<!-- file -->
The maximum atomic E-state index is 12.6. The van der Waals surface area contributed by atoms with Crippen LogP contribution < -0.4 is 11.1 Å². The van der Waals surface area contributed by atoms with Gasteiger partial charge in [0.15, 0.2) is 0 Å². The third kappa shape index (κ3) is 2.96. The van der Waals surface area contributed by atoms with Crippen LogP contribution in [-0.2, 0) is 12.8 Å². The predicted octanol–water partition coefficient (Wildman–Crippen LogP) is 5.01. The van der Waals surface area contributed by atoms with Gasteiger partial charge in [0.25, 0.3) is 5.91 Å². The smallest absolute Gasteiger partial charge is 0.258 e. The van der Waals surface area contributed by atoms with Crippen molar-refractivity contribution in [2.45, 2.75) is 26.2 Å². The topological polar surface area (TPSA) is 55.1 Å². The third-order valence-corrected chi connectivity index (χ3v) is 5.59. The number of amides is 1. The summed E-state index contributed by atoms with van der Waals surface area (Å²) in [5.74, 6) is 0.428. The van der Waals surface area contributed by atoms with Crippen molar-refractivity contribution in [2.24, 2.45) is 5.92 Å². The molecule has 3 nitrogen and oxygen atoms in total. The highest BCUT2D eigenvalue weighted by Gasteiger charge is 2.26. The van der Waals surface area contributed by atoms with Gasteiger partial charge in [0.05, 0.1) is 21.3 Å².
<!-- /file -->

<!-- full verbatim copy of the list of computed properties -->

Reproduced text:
The maximum atomic E-state index is 12.6. The van der Waals surface area contributed by atoms with Crippen LogP contribution < -0.4 is 11.1 Å². The van der Waals surface area contributed by atoms with Gasteiger partial charge in [0.15, 0.2) is 0 Å². The third kappa shape index (κ3) is 2.96. The van der Waals surface area contributed by atoms with Crippen LogP contribution in [-0.2, 0) is 12.8 Å². The predicted octanol–water partition coefficient (Wildman–Crippen LogP) is 5.01. The van der Waals surface area contributed by atoms with Gasteiger partial charge in [0.25, 0.3) is 5.91 Å². The smallest absolute Gasteiger partial charge is 0.258 e. The van der Waals surface area contributed by atoms with Crippen molar-refractivity contribution in [2.45, 2.75) is 26.2 Å². The topological polar surface area (TPSA) is 55.1 Å². The third-order valence-corrected chi connectivity index (χ3v) is 5.59. The number of amides is 1. The summed E-state index contributed by atoms with van der Waals surface area (Å²) in [5.74, 6) is 0.428. The van der Waals surface area contributed by atoms with Crippen molar-refractivity contribution in [2.24, 2.45) is 5.92 Å². The molecule has 3 nitrogen and oxygen atoms in total. The highest BCUT2D eigenvalue weighted by Gasteiger charge is 2.26. The van der Waals surface area contributed by atoms with Gasteiger partial charge in [0.05, 0.1) is 21.3 Å².